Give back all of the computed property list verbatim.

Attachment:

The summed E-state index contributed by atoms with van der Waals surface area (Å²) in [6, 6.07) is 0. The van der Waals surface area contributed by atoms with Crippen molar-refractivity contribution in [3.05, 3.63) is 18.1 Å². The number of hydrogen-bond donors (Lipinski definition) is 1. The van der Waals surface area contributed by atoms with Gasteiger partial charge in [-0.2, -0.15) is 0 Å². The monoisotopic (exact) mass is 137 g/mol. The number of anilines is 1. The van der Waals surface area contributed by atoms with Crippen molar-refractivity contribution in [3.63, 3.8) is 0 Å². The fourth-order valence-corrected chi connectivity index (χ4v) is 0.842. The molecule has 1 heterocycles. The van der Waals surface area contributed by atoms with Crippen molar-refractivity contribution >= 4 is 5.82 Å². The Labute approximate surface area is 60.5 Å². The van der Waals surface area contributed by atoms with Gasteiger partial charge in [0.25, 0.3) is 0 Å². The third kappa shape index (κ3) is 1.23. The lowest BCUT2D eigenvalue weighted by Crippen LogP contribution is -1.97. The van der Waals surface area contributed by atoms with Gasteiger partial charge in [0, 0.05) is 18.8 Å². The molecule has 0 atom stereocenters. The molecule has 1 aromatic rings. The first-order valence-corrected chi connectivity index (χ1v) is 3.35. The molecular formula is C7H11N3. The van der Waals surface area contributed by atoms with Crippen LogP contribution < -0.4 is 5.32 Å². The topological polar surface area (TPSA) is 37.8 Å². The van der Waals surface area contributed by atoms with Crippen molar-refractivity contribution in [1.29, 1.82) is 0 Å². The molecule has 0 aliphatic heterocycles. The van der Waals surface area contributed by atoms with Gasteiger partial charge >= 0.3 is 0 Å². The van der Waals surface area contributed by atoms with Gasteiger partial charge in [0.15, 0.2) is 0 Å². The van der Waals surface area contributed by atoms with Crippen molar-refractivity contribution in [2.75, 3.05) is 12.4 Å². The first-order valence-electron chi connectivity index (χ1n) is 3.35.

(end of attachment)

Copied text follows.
The summed E-state index contributed by atoms with van der Waals surface area (Å²) in [6, 6.07) is 0. The van der Waals surface area contributed by atoms with Crippen molar-refractivity contribution in [3.05, 3.63) is 18.1 Å². The number of hydrogen-bond donors (Lipinski definition) is 1. The van der Waals surface area contributed by atoms with Gasteiger partial charge in [-0.2, -0.15) is 0 Å². The monoisotopic (exact) mass is 137 g/mol. The number of anilines is 1. The van der Waals surface area contributed by atoms with Crippen molar-refractivity contribution in [3.63, 3.8) is 0 Å². The fourth-order valence-corrected chi connectivity index (χ4v) is 0.842. The molecule has 1 heterocycles. The van der Waals surface area contributed by atoms with Crippen molar-refractivity contribution >= 4 is 5.82 Å². The Labute approximate surface area is 60.5 Å². The van der Waals surface area contributed by atoms with Gasteiger partial charge in [0.25, 0.3) is 0 Å². The third kappa shape index (κ3) is 1.23. The lowest BCUT2D eigenvalue weighted by Crippen LogP contribution is -1.97. The van der Waals surface area contributed by atoms with Gasteiger partial charge in [0, 0.05) is 18.8 Å². The molecule has 0 atom stereocenters. The molecule has 1 aromatic rings. The first-order valence-corrected chi connectivity index (χ1v) is 3.35. The molecular formula is C7H11N3. The van der Waals surface area contributed by atoms with Crippen LogP contribution < -0.4 is 5.32 Å². The topological polar surface area (TPSA) is 37.8 Å². The van der Waals surface area contributed by atoms with Crippen molar-refractivity contribution in [1.29, 1.82) is 0 Å². The molecule has 0 aliphatic heterocycles. The van der Waals surface area contributed by atoms with Gasteiger partial charge >= 0.3 is 0 Å². The van der Waals surface area contributed by atoms with Gasteiger partial charge in [0.15, 0.2) is 0 Å². The van der Waals surface area contributed by atoms with Crippen molar-refractivity contribution in [2.75, 3.05) is 12.4 Å². The first-order valence-electron chi connectivity index (χ1n) is 3.35.